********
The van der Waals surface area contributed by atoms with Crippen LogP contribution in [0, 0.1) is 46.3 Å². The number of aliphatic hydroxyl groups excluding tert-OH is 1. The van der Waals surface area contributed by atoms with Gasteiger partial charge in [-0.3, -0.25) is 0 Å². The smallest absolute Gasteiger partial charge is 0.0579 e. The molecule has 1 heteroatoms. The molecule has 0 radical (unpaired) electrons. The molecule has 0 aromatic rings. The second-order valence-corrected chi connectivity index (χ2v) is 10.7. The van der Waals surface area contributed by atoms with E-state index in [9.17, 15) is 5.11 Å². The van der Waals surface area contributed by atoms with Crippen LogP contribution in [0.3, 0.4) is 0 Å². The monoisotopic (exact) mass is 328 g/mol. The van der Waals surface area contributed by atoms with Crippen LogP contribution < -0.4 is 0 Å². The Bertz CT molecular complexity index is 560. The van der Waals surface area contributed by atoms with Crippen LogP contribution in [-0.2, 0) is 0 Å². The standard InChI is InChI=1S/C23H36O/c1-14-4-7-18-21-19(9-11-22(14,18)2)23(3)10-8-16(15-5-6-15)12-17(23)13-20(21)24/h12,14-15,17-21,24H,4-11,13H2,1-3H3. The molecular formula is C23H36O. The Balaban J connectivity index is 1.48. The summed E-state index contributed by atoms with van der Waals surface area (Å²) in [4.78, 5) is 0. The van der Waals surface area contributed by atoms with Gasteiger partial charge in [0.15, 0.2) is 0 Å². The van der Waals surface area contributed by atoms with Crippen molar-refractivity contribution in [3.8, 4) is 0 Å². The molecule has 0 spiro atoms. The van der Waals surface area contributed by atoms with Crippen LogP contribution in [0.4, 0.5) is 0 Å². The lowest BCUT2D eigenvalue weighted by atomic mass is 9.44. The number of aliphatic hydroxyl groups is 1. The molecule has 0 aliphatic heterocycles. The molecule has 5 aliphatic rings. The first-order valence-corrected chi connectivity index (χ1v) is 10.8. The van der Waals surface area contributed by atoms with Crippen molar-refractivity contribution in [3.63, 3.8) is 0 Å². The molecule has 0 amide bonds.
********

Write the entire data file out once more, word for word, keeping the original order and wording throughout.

The van der Waals surface area contributed by atoms with Crippen LogP contribution in [0, 0.1) is 46.3 Å². The number of aliphatic hydroxyl groups excluding tert-OH is 1. The van der Waals surface area contributed by atoms with Gasteiger partial charge in [-0.3, -0.25) is 0 Å². The smallest absolute Gasteiger partial charge is 0.0579 e. The molecule has 1 heteroatoms. The molecule has 0 radical (unpaired) electrons. The molecule has 0 aromatic rings. The second-order valence-corrected chi connectivity index (χ2v) is 10.7. The van der Waals surface area contributed by atoms with E-state index in [9.17, 15) is 5.11 Å². The van der Waals surface area contributed by atoms with Crippen LogP contribution in [0.3, 0.4) is 0 Å². The monoisotopic (exact) mass is 328 g/mol. The van der Waals surface area contributed by atoms with Crippen LogP contribution < -0.4 is 0 Å². The Bertz CT molecular complexity index is 560. The van der Waals surface area contributed by atoms with Crippen LogP contribution in [-0.2, 0) is 0 Å². The standard InChI is InChI=1S/C23H36O/c1-14-4-7-18-21-19(9-11-22(14,18)2)23(3)10-8-16(15-5-6-15)12-17(23)13-20(21)24/h12,14-15,17-21,24H,4-11,13H2,1-3H3. The molecular formula is C23H36O. The Balaban J connectivity index is 1.48. The summed E-state index contributed by atoms with van der Waals surface area (Å²) in [4.78, 5) is 0. The van der Waals surface area contributed by atoms with Gasteiger partial charge in [0.15, 0.2) is 0 Å². The van der Waals surface area contributed by atoms with Crippen molar-refractivity contribution in [3.8, 4) is 0 Å². The molecule has 0 spiro atoms. The van der Waals surface area contributed by atoms with Crippen LogP contribution in [0.4, 0.5) is 0 Å². The lowest BCUT2D eigenvalue weighted by atomic mass is 9.44. The number of aliphatic hydroxyl groups is 1. The molecule has 0 aliphatic heterocycles. The molecule has 5 aliphatic rings. The first-order valence-corrected chi connectivity index (χ1v) is 10.8. The van der Waals surface area contributed by atoms with Crippen molar-refractivity contribution in [3.63, 3.8) is 0 Å². The molecule has 0 amide bonds.